Heat-related illnesses usually occur when victims are unable to cool their bodies through perspiration and evaporation. It can also occur if body fluid loss is much faster than replenishment.
The best way to deal with heat-related illnesses is to prevent them from occurring in the first place. Always be conscious of weather conditions that can lead to these illnesses, such as temperatures of 90 F or higher and high humidity, being especially cautious if these two are combined. When these conditions occur, avoid being outside during the hottest part of the day.
If outside activity is necessary, do not perform any activity that requires enough physical exertion to cause excessive sweating. Also, be on the lookout for the first signs of heat illness in yourself and others, such as heavy perspiration, muscle cramping, tiredness, headaches, dizziness or nausea.
There are three levels of severity to heat-related illnesses: heat cramps, heat exhaustion, and the most severe, heat stroke.
Heat Cramps—Heat cramps are painful muscle contractions that are brought on by a combination of heat, dehydration and poor conditioning. The most common place for a heat cramp is in the calf muscle, and the only real symptom is the pain created by the contraction. This contraction can be severe, but is not a long-term threat. Recommended remedies are rest, drinking water, stretching and a cool environment.
Heat Exhaustion—Heat exhaustion occurs when excessive fluid loss causes the core body temperature to climb to, or in excess of, 102 F. Heat and high humidity, along with inadequate replenishment of fluids, are normally the main contributors to heat exhaustion.
Symptoms of heat exhaustion are weakness, fatigue, headache, nausea, paleness of skin, rapid heart rate and vomiting. Victims of heat exhaustion are normally still coherent, except in advanced stages, where they may become disoriented.
To treat heat exhaustion, move the victim to a shady, cool place, ideally a place with air-conditioned air. Cool down the body by covering it with wet towels or by fanning. Giving the victim too much water too quickly could send them into shock, so do not administer more than two quarts of water per hour. In severely exhausted victims, an IV of fluids may be needed, especially if vomiting prevents them from drinking. Monitor the victim's temperature until recovered. If the victim's condition worsens, seek medical attention.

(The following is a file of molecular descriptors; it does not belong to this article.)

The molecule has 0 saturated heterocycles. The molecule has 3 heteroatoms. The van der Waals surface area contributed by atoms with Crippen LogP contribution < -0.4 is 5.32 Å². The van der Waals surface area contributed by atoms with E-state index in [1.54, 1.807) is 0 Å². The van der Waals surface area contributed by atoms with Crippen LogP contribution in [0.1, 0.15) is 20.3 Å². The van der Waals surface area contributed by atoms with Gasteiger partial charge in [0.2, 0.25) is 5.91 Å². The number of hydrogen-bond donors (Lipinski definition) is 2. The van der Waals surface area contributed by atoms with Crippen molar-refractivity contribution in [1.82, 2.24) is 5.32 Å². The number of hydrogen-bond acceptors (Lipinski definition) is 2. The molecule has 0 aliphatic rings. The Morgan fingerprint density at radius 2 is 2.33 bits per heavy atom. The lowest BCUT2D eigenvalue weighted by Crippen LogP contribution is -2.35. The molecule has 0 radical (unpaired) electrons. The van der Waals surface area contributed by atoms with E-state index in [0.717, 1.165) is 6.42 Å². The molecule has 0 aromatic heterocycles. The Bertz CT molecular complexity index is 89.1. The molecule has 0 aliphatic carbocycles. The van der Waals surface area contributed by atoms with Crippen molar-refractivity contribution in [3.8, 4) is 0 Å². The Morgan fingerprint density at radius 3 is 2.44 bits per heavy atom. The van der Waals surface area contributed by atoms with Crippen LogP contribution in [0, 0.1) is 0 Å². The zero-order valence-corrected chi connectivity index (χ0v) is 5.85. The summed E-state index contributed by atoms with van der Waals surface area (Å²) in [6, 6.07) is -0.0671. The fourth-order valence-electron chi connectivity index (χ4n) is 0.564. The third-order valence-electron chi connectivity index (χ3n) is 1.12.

Heat Stroke—Heat stroke is the most severe form of the heat illnesses. Heat stroke can be life threatening and immediate action is required, the first of which should be to call for a doctor or emergency personnel.
Some of the noticeable symptoms of heat stroke are cramping, pale coloration of the skin and hot, dry skin. Other, less obvious symptoms are a rapid heart rate and having an elevated temperature. These symptoms may be more, or less, noticeable depending on the victim's recent activities and environment.
Heat stroke victims have very high temperatures of 106 F or higher. At this temperature, the blood vessels in the arms and legs constrict, reducing the flow of cooling blood. Victims of heat stroke often have reached a stage of incoherence, and could be unconscious or having seizures.
Most importantly, if heat stroke is diagnosed, immediately seek medical attention and move the victim to a cool place, such as shade, an air-conditioned room or immersion in water. Remove constricting clothes. Apply cool, wet towels or clothes to the body and massage the arms and legs to promote blood flow. Monitor the victim's temperature and await professional medical help.
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